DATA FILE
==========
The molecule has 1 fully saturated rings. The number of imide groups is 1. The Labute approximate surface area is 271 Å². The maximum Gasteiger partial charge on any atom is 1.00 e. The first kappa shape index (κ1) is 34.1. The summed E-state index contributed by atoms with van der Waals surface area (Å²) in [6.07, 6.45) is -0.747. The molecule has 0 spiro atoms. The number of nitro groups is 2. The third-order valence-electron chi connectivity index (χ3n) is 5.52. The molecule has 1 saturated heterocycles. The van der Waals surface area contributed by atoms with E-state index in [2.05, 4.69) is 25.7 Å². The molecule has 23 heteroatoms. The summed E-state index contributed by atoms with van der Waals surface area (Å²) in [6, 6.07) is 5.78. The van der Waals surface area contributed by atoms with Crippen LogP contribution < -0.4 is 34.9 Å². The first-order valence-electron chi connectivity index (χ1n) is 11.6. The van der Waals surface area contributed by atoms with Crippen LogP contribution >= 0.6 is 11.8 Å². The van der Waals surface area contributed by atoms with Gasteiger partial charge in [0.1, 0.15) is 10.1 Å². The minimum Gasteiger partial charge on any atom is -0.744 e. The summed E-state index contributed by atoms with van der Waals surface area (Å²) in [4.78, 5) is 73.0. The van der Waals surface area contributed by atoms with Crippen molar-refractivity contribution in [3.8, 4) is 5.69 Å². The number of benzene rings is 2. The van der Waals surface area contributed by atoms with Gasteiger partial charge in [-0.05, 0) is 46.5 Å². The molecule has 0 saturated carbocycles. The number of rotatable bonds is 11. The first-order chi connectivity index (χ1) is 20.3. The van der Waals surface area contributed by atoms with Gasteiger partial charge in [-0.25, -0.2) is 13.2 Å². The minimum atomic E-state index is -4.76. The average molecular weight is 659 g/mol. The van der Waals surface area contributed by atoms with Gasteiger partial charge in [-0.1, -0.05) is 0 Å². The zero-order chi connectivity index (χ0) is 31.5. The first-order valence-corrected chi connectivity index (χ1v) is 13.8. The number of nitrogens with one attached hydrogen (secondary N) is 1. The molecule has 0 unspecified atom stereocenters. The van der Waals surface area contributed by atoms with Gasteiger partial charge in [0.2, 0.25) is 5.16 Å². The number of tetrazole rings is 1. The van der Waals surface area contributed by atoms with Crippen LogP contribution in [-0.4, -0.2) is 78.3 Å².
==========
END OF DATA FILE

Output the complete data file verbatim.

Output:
The molecule has 1 fully saturated rings. The number of imide groups is 1. The Labute approximate surface area is 271 Å². The maximum Gasteiger partial charge on any atom is 1.00 e. The first kappa shape index (κ1) is 34.1. The summed E-state index contributed by atoms with van der Waals surface area (Å²) in [6.07, 6.45) is -0.747. The molecule has 0 spiro atoms. The number of nitro groups is 2. The third-order valence-electron chi connectivity index (χ3n) is 5.52. The molecule has 1 saturated heterocycles. The van der Waals surface area contributed by atoms with E-state index in [2.05, 4.69) is 25.7 Å². The molecule has 23 heteroatoms. The summed E-state index contributed by atoms with van der Waals surface area (Å²) in [6, 6.07) is 5.78. The van der Waals surface area contributed by atoms with Crippen LogP contribution < -0.4 is 34.9 Å². The first-order valence-electron chi connectivity index (χ1n) is 11.6. The van der Waals surface area contributed by atoms with Crippen LogP contribution >= 0.6 is 11.8 Å². The van der Waals surface area contributed by atoms with Gasteiger partial charge in [0.1, 0.15) is 10.1 Å². The minimum Gasteiger partial charge on any atom is -0.744 e. The summed E-state index contributed by atoms with van der Waals surface area (Å²) in [4.78, 5) is 73.0. The van der Waals surface area contributed by atoms with Crippen molar-refractivity contribution in [3.8, 4) is 5.69 Å². The number of benzene rings is 2. The van der Waals surface area contributed by atoms with Gasteiger partial charge in [-0.05, 0) is 46.5 Å². The molecule has 0 saturated carbocycles. The number of rotatable bonds is 11. The first-order chi connectivity index (χ1) is 20.3. The van der Waals surface area contributed by atoms with Gasteiger partial charge in [-0.25, -0.2) is 13.2 Å². The minimum atomic E-state index is -4.76. The average molecular weight is 659 g/mol. The van der Waals surface area contributed by atoms with Gasteiger partial charge in [-0.1, -0.05) is 0 Å². The zero-order chi connectivity index (χ0) is 31.5. The first-order valence-corrected chi connectivity index (χ1v) is 13.8. The number of nitrogens with one attached hydrogen (secondary N) is 1. The molecule has 0 unspecified atom stereocenters. The van der Waals surface area contributed by atoms with Gasteiger partial charge in [0.2, 0.25) is 5.16 Å². The number of tetrazole rings is 1. The van der Waals surface area contributed by atoms with Crippen LogP contribution in [-0.4, -0.2) is 78.3 Å².